Why a book about bullying is included in a list of multicultural books? Simple! The characters of the book represent a school in New Jersey, as many exist. The children are from diverse ethnical and religious background as seen with their firstnames and the color of their skin. If you have asian, indian, african, south american or european ancestors (etc), you can identify yourself with one of the children of the story. Everybody can be bullied, as much as everybody can stop it and take a stand on dialogue, compassion and friendship. It's not an endogenous issue: bullying can be found in the whole world! We don't need to be "so and so" to change the view of people about it. As the author and the illustrator work for, sensibilization begins in our neighborhood.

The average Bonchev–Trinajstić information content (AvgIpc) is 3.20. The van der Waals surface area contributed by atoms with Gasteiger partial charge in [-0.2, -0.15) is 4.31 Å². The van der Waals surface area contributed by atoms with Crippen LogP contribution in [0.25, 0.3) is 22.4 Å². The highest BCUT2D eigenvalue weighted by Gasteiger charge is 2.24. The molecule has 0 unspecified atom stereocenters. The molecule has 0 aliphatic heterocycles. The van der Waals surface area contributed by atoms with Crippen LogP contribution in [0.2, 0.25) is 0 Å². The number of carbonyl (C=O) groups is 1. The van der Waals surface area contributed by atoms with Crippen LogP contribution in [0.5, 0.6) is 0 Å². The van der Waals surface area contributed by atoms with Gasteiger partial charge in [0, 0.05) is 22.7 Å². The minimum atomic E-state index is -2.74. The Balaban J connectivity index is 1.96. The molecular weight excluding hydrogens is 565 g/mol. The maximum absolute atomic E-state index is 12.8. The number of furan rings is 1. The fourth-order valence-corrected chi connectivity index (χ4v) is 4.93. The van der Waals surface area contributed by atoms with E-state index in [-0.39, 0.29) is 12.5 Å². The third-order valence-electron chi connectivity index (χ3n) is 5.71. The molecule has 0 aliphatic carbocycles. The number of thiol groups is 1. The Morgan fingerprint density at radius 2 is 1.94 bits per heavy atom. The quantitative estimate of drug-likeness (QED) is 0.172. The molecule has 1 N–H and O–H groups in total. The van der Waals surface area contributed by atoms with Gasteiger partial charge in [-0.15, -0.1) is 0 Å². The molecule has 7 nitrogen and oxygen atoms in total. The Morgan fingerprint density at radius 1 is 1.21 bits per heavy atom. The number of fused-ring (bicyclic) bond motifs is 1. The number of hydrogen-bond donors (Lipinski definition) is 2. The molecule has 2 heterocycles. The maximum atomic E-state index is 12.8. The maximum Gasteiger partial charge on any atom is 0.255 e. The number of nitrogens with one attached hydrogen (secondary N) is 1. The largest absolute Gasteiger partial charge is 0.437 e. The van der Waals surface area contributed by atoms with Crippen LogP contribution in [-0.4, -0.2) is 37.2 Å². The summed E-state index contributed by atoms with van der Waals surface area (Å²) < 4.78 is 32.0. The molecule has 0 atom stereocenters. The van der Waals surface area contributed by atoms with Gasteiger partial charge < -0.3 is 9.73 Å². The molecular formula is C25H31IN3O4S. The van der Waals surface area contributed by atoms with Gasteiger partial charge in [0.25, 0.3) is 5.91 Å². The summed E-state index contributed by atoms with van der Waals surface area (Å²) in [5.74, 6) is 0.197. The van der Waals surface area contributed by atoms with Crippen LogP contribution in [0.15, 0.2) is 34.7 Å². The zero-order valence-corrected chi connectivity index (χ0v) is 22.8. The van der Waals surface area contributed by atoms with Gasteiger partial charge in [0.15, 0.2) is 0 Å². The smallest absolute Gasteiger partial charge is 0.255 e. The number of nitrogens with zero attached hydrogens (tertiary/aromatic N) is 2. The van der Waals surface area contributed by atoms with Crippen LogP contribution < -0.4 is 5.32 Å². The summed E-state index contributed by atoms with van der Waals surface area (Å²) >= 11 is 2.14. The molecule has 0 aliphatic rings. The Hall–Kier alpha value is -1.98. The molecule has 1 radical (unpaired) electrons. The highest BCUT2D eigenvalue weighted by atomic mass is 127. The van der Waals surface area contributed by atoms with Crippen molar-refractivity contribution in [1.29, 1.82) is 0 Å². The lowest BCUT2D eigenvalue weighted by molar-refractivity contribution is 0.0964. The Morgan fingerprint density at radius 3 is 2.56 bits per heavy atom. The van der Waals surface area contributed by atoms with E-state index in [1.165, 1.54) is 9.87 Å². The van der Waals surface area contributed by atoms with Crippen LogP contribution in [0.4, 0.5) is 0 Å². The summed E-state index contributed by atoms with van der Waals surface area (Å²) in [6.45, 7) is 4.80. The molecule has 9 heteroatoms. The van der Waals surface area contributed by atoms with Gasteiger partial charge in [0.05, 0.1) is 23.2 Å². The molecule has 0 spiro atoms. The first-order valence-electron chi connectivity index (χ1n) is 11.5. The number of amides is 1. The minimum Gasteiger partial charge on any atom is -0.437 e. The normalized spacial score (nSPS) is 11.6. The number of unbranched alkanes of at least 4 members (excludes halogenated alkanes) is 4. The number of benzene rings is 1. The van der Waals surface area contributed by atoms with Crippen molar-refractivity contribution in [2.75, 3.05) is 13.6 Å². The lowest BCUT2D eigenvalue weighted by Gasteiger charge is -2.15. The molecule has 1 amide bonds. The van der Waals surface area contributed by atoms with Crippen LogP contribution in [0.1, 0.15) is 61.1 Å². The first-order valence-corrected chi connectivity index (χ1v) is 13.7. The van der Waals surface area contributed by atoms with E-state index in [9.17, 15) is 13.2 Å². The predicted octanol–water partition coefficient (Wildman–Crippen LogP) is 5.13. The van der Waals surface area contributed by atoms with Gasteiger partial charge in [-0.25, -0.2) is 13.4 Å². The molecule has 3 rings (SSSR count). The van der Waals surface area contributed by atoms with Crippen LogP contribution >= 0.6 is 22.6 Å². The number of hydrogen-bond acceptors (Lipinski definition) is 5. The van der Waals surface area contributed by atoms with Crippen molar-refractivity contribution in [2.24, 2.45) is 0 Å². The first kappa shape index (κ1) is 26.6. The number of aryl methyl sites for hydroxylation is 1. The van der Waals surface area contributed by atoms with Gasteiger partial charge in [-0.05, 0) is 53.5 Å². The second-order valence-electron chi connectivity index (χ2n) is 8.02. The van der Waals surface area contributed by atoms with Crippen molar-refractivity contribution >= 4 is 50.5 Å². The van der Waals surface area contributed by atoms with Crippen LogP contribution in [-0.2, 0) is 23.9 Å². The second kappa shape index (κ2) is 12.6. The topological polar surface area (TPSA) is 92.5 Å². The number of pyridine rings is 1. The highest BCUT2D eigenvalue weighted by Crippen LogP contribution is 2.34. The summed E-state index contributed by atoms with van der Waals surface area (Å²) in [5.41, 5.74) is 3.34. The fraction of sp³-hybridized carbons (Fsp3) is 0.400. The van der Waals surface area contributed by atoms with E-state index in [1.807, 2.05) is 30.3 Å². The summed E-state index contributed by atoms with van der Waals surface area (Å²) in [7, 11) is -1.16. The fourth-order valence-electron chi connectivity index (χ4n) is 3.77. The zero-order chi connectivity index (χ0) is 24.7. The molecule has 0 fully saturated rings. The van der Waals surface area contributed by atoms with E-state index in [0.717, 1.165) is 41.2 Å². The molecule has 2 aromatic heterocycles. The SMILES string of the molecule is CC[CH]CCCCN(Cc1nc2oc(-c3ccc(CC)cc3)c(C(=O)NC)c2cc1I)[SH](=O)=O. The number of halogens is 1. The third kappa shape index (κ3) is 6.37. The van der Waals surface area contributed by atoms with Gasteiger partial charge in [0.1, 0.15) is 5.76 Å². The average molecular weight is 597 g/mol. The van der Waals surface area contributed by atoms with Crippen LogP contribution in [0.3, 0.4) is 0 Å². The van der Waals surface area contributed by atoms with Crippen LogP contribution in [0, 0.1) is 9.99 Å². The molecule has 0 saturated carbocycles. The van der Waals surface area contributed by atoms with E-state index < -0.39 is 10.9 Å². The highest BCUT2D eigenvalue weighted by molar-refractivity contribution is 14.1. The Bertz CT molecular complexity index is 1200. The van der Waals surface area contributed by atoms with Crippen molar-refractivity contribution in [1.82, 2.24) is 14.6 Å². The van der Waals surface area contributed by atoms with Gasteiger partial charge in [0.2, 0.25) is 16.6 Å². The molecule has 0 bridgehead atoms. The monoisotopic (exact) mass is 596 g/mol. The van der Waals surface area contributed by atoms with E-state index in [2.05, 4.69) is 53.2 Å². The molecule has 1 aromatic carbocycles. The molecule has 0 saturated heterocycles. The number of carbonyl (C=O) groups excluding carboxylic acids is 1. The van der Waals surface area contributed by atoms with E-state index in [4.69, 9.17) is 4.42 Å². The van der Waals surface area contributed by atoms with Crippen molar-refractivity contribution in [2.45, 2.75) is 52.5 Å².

So my dear readers, are you ready to join the movement and take a peaceful and meaningful stand against bullying?
About Multicultural Children Book Day:
“MCCBD team hopes to spread the word and raise awareness about the importance of diversity in children’s literature. Our young readers need to see themselves within the pages of a book and experience other cultures, languages, traditions and religions. We encourage readers, parents, teachers, caregivers and librarians to follow along the fun book reviews, author visits, event details, the multicultural children’s book linky and also via our hashtag (#ReadYourWorld) on Twitter and other social media.”
The official hashtag of this event is #ReadYourWorld. The co-creators of the Multicultural Children's Book Day are Mia Wenjen from Pragmatic Mom and Valarie Budayr from Jump Into a Book/Audrey Press.